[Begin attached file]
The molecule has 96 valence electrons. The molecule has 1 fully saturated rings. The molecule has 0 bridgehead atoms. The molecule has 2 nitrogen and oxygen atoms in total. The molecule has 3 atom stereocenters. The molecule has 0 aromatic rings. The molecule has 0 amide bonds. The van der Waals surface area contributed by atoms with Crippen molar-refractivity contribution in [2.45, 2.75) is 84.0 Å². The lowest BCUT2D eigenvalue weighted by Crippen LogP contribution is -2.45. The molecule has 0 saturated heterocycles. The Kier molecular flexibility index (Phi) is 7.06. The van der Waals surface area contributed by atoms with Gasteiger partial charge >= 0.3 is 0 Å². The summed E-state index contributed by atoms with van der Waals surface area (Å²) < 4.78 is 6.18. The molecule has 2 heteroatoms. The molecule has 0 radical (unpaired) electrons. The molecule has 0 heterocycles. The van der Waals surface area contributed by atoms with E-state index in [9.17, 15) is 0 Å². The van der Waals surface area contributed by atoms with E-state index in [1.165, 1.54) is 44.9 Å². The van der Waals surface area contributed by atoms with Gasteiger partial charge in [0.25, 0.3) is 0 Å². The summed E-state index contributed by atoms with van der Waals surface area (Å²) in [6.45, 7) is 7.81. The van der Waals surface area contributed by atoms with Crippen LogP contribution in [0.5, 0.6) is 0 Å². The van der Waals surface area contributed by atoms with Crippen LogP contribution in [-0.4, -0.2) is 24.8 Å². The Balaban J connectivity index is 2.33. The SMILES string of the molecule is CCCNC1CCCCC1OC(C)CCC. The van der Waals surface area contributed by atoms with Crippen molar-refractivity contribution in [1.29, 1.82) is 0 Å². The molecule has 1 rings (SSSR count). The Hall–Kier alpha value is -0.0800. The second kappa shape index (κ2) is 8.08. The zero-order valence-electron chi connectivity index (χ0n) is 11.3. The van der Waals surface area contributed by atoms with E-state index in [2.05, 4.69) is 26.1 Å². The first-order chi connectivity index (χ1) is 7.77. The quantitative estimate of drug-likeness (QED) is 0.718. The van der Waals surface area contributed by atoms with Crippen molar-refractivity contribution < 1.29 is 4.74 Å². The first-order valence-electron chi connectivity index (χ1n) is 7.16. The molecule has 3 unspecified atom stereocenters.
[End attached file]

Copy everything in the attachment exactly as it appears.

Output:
The molecule has 96 valence electrons. The molecule has 1 fully saturated rings. The molecule has 0 bridgehead atoms. The molecule has 2 nitrogen and oxygen atoms in total. The molecule has 3 atom stereocenters. The molecule has 0 aromatic rings. The molecule has 0 amide bonds. The van der Waals surface area contributed by atoms with Crippen molar-refractivity contribution in [2.45, 2.75) is 84.0 Å². The lowest BCUT2D eigenvalue weighted by Crippen LogP contribution is -2.45. The molecule has 0 saturated heterocycles. The Kier molecular flexibility index (Phi) is 7.06. The van der Waals surface area contributed by atoms with Gasteiger partial charge >= 0.3 is 0 Å². The summed E-state index contributed by atoms with van der Waals surface area (Å²) < 4.78 is 6.18. The molecule has 2 heteroatoms. The molecule has 0 radical (unpaired) electrons. The molecule has 0 heterocycles. The van der Waals surface area contributed by atoms with E-state index in [9.17, 15) is 0 Å². The van der Waals surface area contributed by atoms with E-state index in [1.165, 1.54) is 44.9 Å². The van der Waals surface area contributed by atoms with Gasteiger partial charge in [0.25, 0.3) is 0 Å². The summed E-state index contributed by atoms with van der Waals surface area (Å²) in [6.45, 7) is 7.81. The van der Waals surface area contributed by atoms with Crippen LogP contribution in [0.5, 0.6) is 0 Å². The van der Waals surface area contributed by atoms with Crippen LogP contribution in [-0.4, -0.2) is 24.8 Å². The Balaban J connectivity index is 2.33. The SMILES string of the molecule is CCCNC1CCCCC1OC(C)CCC. The van der Waals surface area contributed by atoms with Crippen molar-refractivity contribution in [1.29, 1.82) is 0 Å². The molecule has 1 rings (SSSR count). The Hall–Kier alpha value is -0.0800. The second kappa shape index (κ2) is 8.08. The zero-order valence-electron chi connectivity index (χ0n) is 11.3. The van der Waals surface area contributed by atoms with E-state index in [2.05, 4.69) is 26.1 Å². The first-order chi connectivity index (χ1) is 7.77. The quantitative estimate of drug-likeness (QED) is 0.718. The van der Waals surface area contributed by atoms with Crippen molar-refractivity contribution < 1.29 is 4.74 Å². The first-order valence-electron chi connectivity index (χ1n) is 7.16. The molecule has 3 unspecified atom stereocenters.